Alley cropping is the growing of trees in rows or other configurations while
growing crops between the tree rows. High-value, short-duration crops can
be grown in the alleys, while orchard or nut trees are growing. As the trees
mature and require the entire growing space, the crops are not replanted in
the alleys, and an orchard is established with little or no time or land out
ESTABLISHING AGROFORESTRY TREES
Currently, most of the trees that have been harvested were started by natural
regeneration with no help or planning from mankind. In natural regeneration,
the choice of species is left to nature, as only the trees suitable for each
site will survive and thrive. Sun-loving, aggressive species favor previously
maintained areas. After the forest cover becomes established, shade-loving
species will naturally succeed the initial forest. The diversity of trees
in natural regeneration areas is a product of the surrounding trees and the
growing site. The shape, size, and location of forest cover is determined
by the continued maintenance of nonforested areas.
Using natural regeneration to establish trees is cost-effective and conserves
resources. This method saves the costs of site preparation, planting, and
weed control. A savings in labor and equipment is achieved by not having to
maintain the areas on a yearly basis by brushhogging or other means. Decreased
maintenance increases safety as back fencerows, corners, rocky spots, and
steep areas are the most dangerous to maintain with a tractor and brushhog.
Now that both the human population and our ability to harvest, process, and
use trees are increasing geometrically, mankind is having a tremendous impact
on the amount of naturally regenerated timber. There are methods of harvesting
and timber management that enhance natural regeneration, but it does not always
produce trees that are suitable for society's needs and wants. Harsh or unusual
weather conditions can delay or prevent successful natural regeneration for
many years. With the present emphasis on the environment and the role trees
play in a healthy environment, it is increasingly important to reforest harvested
areas as soon as possible.
Tree planting is used more frequently for reforestation than in the past.
Planned tree plantings are economically viable and environmentally sound.
There have been many examples of successful plantings, such as the Southern
Pine Plantation system and the shelterbelt plantings of the 1930s and 1940s.
Planting the right species on appropriate sites provides trees that are suitable
for human wants and needs and can also shorten the time it takes to get the
trees up and growing. Proper planning and aftercare can overcome many harsh
or unusual weather conditions.
Proper selection of tree species and their placement are key factors. This
differs from natural regeneration, which relies on natural diversity and survival
of the fittest to determine what trees will grow where. Choosing the wrong
trees for a site will doom the planting in spite of best intentions and aftercare.
Site and tree selection are the most important decisions to make and should
be the first decisions made. It is possible to determine what trees are wanted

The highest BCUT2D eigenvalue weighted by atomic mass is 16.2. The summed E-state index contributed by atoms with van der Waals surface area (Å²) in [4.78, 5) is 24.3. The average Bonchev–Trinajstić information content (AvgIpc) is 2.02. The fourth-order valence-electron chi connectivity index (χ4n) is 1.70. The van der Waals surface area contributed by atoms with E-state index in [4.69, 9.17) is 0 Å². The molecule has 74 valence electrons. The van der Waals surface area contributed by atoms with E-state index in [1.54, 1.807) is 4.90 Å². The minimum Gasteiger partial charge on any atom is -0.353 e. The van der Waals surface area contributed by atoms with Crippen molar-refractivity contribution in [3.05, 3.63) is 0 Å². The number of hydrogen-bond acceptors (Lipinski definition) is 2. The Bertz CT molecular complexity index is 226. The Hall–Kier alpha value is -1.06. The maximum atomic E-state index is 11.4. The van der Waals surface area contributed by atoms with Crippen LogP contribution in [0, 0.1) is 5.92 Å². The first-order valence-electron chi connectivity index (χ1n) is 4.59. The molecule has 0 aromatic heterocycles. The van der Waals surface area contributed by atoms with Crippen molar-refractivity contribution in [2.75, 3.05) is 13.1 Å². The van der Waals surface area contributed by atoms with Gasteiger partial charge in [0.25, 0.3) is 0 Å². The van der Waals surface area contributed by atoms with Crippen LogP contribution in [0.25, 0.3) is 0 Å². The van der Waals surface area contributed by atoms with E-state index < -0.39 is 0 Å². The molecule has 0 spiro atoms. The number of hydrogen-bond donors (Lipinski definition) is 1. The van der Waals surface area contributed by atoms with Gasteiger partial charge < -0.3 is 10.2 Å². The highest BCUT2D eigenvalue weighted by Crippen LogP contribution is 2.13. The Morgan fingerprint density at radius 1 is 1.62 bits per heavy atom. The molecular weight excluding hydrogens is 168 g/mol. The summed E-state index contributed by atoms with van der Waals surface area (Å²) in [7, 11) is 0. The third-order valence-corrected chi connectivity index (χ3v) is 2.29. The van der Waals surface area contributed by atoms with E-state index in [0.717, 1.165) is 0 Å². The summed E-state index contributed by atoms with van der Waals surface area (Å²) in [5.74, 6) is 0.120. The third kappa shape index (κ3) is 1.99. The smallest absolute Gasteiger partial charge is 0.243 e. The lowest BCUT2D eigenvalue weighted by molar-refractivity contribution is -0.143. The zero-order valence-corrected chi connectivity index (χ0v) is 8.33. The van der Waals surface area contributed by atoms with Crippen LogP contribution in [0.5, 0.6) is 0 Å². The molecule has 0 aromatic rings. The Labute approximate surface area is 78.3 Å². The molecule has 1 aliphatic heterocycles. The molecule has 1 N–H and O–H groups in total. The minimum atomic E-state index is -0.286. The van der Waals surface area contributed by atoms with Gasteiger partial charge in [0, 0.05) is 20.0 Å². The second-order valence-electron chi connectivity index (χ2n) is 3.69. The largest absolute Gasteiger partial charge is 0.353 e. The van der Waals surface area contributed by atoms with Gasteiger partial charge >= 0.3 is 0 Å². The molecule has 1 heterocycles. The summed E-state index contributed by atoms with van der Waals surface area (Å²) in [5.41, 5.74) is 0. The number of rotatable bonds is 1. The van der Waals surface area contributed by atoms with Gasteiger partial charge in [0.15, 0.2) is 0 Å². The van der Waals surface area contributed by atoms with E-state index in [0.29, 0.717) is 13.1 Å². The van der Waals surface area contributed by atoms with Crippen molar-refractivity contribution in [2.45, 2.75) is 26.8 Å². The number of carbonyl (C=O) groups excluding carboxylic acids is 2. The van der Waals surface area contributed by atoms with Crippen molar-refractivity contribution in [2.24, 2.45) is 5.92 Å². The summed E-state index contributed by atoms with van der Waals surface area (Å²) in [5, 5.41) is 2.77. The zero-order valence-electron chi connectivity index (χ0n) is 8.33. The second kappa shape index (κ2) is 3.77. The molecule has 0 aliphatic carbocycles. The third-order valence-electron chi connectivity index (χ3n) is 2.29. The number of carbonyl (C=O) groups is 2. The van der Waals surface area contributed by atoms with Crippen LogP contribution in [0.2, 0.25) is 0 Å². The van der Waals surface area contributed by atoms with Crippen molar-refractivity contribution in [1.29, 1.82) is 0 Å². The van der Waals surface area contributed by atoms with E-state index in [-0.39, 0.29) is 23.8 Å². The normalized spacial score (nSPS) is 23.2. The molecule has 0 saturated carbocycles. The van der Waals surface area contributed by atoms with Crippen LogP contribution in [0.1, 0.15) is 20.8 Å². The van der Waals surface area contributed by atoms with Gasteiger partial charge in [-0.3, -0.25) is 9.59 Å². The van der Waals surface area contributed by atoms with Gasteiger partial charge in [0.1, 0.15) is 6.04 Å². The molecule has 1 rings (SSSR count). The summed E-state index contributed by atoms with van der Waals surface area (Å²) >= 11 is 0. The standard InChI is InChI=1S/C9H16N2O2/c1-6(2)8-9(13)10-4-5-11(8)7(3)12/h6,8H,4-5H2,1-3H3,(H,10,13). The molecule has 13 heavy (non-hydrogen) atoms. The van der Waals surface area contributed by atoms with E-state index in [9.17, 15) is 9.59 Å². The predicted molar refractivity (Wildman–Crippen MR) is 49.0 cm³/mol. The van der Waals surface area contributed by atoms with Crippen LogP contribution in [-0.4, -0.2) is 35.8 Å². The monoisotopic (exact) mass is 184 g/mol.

or needed and then to locate a suitable site for planting. Usually, because
of limited land or other restraints, the site is selected first, then the
trees that are needed or wanted are chosen from those species that will thrive
on the site.
After an area has been selected, the first thing to do is a site inspection.
A lot of information can be obtained from maps and aerial photographs, but
a physical site inspection can produce vital information unavailable from
any other source.
Look at the trees growing on the site. If there are no trees, search for
evidence of past tree growth. Explore around the edges of the site and investigate
areas with similar soil types and growing conditions. From all the tree species
present, determine which ones are doing the best. If any of these will satisfy
the wants and needs of the landowner or land manager, they should be included
as a substantial component of the planting.
The next step is using maps, aerial photos, soil surveys, and lists of trees
showing their preferred habitats and suitability on different soil types.
All of these planning aids and other information can be found in the County
Soil Survey published by the U.S. Department of Agriculture (USDA) and
available at most Natural Resource Conservation Service offices. This book
is a valuable planning tool for tree plantings and other forestry and agriculturally
related pursuits. Included in the survey are species recommendations for tree
plantings which take into account a wide range of factors related to the success
of the planting. Tree information and identification books list soil types,
conditions, and habitat types that each species thrives in.
Before the final decision is made as to which species to plant, availability
of suitable planting stock must be investigated. State-operated nurseries
offer good-quality seedlings at modest prices. Private nurseries sometimes
sell species unavailable from state nurseries. Competition for available planting
stock can be severe close to or during planting season. Order early to beat